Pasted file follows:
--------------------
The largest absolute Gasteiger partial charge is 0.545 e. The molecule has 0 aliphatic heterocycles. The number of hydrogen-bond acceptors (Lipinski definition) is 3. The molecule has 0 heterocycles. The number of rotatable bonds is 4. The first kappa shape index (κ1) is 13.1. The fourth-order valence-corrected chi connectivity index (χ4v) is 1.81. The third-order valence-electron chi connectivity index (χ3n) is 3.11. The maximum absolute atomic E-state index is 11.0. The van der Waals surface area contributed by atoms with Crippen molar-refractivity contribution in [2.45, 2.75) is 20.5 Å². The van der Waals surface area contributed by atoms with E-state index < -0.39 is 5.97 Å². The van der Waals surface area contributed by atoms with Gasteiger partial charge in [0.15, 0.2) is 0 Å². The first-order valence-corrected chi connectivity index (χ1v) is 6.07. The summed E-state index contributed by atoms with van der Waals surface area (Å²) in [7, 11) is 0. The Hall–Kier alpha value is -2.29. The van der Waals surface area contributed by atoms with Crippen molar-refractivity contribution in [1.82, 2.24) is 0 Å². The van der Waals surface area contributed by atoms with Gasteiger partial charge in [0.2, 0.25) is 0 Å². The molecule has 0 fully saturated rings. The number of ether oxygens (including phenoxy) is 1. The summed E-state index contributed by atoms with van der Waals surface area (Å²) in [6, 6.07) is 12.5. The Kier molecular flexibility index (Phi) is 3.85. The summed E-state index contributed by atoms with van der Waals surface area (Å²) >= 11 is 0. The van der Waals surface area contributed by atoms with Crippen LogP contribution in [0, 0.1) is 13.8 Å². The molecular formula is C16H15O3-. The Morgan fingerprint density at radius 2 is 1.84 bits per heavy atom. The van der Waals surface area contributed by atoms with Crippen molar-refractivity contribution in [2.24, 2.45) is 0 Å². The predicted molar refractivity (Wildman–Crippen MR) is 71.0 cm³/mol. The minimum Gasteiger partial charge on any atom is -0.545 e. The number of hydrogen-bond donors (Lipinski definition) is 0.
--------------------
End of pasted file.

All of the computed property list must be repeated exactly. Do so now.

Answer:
The largest absolute Gasteiger partial charge is 0.545 e. The molecule has 0 aliphatic heterocycles. The number of hydrogen-bond acceptors (Lipinski definition) is 3. The molecule has 0 heterocycles. The number of rotatable bonds is 4. The first kappa shape index (κ1) is 13.1. The fourth-order valence-corrected chi connectivity index (χ4v) is 1.81. The third-order valence-electron chi connectivity index (χ3n) is 3.11. The maximum absolute atomic E-state index is 11.0. The van der Waals surface area contributed by atoms with Crippen molar-refractivity contribution in [2.45, 2.75) is 20.5 Å². The van der Waals surface area contributed by atoms with E-state index < -0.39 is 5.97 Å². The van der Waals surface area contributed by atoms with Gasteiger partial charge in [0.15, 0.2) is 0 Å². The first-order valence-corrected chi connectivity index (χ1v) is 6.07. The summed E-state index contributed by atoms with van der Waals surface area (Å²) in [7, 11) is 0. The Hall–Kier alpha value is -2.29. The van der Waals surface area contributed by atoms with Crippen molar-refractivity contribution in [1.82, 2.24) is 0 Å². The van der Waals surface area contributed by atoms with Gasteiger partial charge in [0.2, 0.25) is 0 Å². The molecule has 0 fully saturated rings. The number of ether oxygens (including phenoxy) is 1. The summed E-state index contributed by atoms with van der Waals surface area (Å²) in [6, 6.07) is 12.5. The Kier molecular flexibility index (Phi) is 3.85. The summed E-state index contributed by atoms with van der Waals surface area (Å²) >= 11 is 0. The van der Waals surface area contributed by atoms with Crippen LogP contribution in [0, 0.1) is 13.8 Å². The molecular formula is C16H15O3-. The Morgan fingerprint density at radius 2 is 1.84 bits per heavy atom. The van der Waals surface area contributed by atoms with Crippen molar-refractivity contribution in [2.24, 2.45) is 0 Å². The predicted molar refractivity (Wildman–Crippen MR) is 71.0 cm³/mol. The minimum Gasteiger partial charge on any atom is -0.545 e. The number of hydrogen-bond donors (Lipinski definition) is 0.